1 Internet Service Providers Liability: Copyright enforcement and Free Speech Issues El Derecho de Autor: Nuevos Temas en el Entorno Digital Lima, October 14, 2005 Gwen Hinze International Affairs Director
2 Internet Service Provider Immunity U.S. Copyright Act 512 Problems with U.S. provisions Similar ISP provisions in Free Trade Agreements Alternative International Approaches
3 Questions Would ISPs be liable under national law? Direct infringement indirect/secondary liability Safe harbors only needed where there is liability. What type of provision is appropriate? Blanket immunity or conditional safe harbor?
4 ISP Business Risk Internet Architecture Freedom of Speech Copyright Protection
5 Background to U.S. Provisions: ISPs sought safe harbors for 2 reasons: Conflicting U.S.secondary and direct infringement cases. Interpretation of temporary reproduction in computer memory. Background unique to U.S. No international agreement Secondary liability. OMPI WCT rejection of temporary reproduction. Sound policy reasons for ISP immunity but U.S. provisions not a good model to follow
6 U.S. ISP Provision - 17 USC 512 Safe Harbors - Limited immunity for 4 activities: Transitory communication of information (ss. 512(a)) Intermediate and temporary caching (s.512(b)) Innocent hosting of end-user s material on ISP network (s.512(c)) Providing location tools- hyperlinks (s.512(d)) Administrative expedited subpoena requires ISP to disclose identity of subscriber.
7 Safe Harbors - Conditions; General: - ISP adopted and reasonably implemented, and informs subscribers, of policy to terminate repeat infringers ; and - Accommodate and non-interference with standard technical measures. Conduit Safe Harbor (s.512(a)): ISP does not initiate chain of transmission ISP does not select material and transmission done through an automatic process ISP does not select recipients No copy retained longer than necessary Material transmitted without modification.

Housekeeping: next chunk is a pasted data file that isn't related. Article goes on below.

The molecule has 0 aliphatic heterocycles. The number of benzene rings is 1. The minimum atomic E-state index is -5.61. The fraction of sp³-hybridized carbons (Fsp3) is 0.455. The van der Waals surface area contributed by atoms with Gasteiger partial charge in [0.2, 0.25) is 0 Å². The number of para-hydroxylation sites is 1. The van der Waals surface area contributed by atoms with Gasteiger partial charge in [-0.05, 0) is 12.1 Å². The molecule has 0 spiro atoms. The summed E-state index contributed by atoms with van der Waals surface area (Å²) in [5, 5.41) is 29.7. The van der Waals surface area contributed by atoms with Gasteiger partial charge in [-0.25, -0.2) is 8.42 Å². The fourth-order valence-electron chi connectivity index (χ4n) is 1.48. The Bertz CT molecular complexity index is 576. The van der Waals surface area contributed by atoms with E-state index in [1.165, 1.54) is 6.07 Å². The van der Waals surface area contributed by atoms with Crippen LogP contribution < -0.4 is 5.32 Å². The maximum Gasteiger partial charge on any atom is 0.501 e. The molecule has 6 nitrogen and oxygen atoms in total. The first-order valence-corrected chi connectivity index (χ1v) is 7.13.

8 Notice and Takedown Procedure Webhosting and Location Tools safe harbors: - upon receipt of valid takedown notice from rightholder or agent, good faith belief of infringement, ISP must remove or block access to identified material and notify subscriber. Subscriber may counternotify - good faith belief that mistake or misidentification ISP must notify complainer and reinstate material in business days unless lawsuit filed.
9 U.S. ISP Provision - Issues: Takedown notices misused: No due process & private censorship. Create incentives for ISP to takedown material or terminate user on unproven allegation of infringement. Anti-competitive misuse - Walmart v. Fat Wallet. Safe harbors too narrow to be useful: Doesn t cover all internet service providers, or activities (Google caching). Doesn t accommodate P2P - Termination of subscribers where no legal obligation as repeat infringer.
10 U.S. ISP Provisions - Issues: Expedited administrative subpoena process: Lack of due process and procedural safeguards; Privacy concerns; Inconsistent with many countries discovery procedures - issued by court clerk on allegation of infringement; Not available where allegedly infringing material resides on users computer (RIAA v Verizon (2003); RIAA v Charter Communications (2004)).
11 Alternative Approaches Blanket immunity. Alternative to private notice and takedown. Notice-notice (new Canadian C-60 Bill) Court order to remove or disable access Variations on U.S. safe harbor provisions: Immunize broader type of ISP activities; Limit liability basis through temporary reproduction. Judicial subpoena power.
12 Draft Access to Knowledge Treaty - Option 1: 1. The exclusive rights of copyright owners shall be subject to exceptions and limitations of liability sufficient to ensure there is no impairment of the provision of Internet services that provide access to knowledge, including, but not limited to, Internet access and transmission, broadband services, hosting, caching, linking and the provision of online directories. 2. Should the laws of a Member State recognize theories of secondary liability under its national law, any authority able to impose such secondary liability or grant remedies, therefore, must consider, before imposing any such liability or remedy, whether the imposition of such liability or remedy will negatively effect access to knowledge, and must seek to avoid such negative affect. 3. The exclusive rights of copyright owners shall be subject to appropriate opportunities and processes to facilitate access by service providers to content that has entered the stream of commerce.
13 Internet Service Providers Liability: Copyright enforcement and Free Speech Issues El Derecho de Autor: Nuevos Temas en el Entorno Digital Lima, October 14, 2005 Gwen Hinze International Affairs Director